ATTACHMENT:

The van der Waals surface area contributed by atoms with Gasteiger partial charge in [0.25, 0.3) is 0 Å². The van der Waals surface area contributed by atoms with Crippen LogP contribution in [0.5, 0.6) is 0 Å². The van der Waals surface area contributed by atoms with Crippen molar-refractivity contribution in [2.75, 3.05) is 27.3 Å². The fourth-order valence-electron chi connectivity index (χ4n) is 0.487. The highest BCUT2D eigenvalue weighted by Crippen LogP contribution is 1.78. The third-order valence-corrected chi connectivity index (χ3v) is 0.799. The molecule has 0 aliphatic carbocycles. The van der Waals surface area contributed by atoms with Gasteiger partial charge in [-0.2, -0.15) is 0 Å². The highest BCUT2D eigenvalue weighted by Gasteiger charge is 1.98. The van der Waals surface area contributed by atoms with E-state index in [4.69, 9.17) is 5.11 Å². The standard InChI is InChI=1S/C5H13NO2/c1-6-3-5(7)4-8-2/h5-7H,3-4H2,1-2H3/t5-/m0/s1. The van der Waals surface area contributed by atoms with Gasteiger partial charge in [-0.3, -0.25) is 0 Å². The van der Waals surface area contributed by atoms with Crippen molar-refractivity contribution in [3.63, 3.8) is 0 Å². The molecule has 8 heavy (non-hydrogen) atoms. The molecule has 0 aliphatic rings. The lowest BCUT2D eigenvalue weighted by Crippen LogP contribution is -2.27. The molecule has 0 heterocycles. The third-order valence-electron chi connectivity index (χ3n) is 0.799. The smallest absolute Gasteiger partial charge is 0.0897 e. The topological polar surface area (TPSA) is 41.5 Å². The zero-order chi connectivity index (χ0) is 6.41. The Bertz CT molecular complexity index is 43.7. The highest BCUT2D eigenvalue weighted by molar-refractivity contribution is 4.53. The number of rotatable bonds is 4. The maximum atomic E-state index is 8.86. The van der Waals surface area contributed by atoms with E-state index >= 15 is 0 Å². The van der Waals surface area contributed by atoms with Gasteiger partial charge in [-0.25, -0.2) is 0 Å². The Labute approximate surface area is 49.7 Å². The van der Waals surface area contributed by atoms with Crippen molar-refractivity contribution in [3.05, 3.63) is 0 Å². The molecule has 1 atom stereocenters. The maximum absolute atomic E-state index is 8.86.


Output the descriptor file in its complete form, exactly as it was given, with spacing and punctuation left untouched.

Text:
The van der Waals surface area contributed by atoms with Gasteiger partial charge in [0.25, 0.3) is 0 Å². The van der Waals surface area contributed by atoms with Crippen LogP contribution in [0.5, 0.6) is 0 Å². The van der Waals surface area contributed by atoms with Crippen molar-refractivity contribution in [2.75, 3.05) is 27.3 Å². The fourth-order valence-electron chi connectivity index (χ4n) is 0.487. The highest BCUT2D eigenvalue weighted by Crippen LogP contribution is 1.78. The third-order valence-corrected chi connectivity index (χ3v) is 0.799. The molecule has 0 aliphatic carbocycles. The van der Waals surface area contributed by atoms with Gasteiger partial charge in [-0.2, -0.15) is 0 Å². The highest BCUT2D eigenvalue weighted by Gasteiger charge is 1.98. The van der Waals surface area contributed by atoms with E-state index in [4.69, 9.17) is 5.11 Å². The standard InChI is InChI=1S/C5H13NO2/c1-6-3-5(7)4-8-2/h5-7H,3-4H2,1-2H3/t5-/m0/s1. The van der Waals surface area contributed by atoms with Gasteiger partial charge in [-0.3, -0.25) is 0 Å². The van der Waals surface area contributed by atoms with Crippen molar-refractivity contribution in [3.63, 3.8) is 0 Å². The molecule has 8 heavy (non-hydrogen) atoms. The molecule has 0 aliphatic rings. The lowest BCUT2D eigenvalue weighted by Crippen LogP contribution is -2.27. The molecule has 0 heterocycles. The third-order valence-electron chi connectivity index (χ3n) is 0.799. The smallest absolute Gasteiger partial charge is 0.0897 e. The topological polar surface area (TPSA) is 41.5 Å². The zero-order chi connectivity index (χ0) is 6.41. The Bertz CT molecular complexity index is 43.7. The highest BCUT2D eigenvalue weighted by molar-refractivity contribution is 4.53. The number of rotatable bonds is 4. The maximum atomic E-state index is 8.86. The van der Waals surface area contributed by atoms with E-state index >= 15 is 0 Å². The van der Waals surface area contributed by atoms with Gasteiger partial charge in [-0.25, -0.2) is 0 Å². The Labute approximate surface area is 49.7 Å². The van der Waals surface area contributed by atoms with Crippen molar-refractivity contribution in [3.05, 3.63) is 0 Å². The molecule has 1 atom stereocenters. The maximum absolute atomic E-state index is 8.86.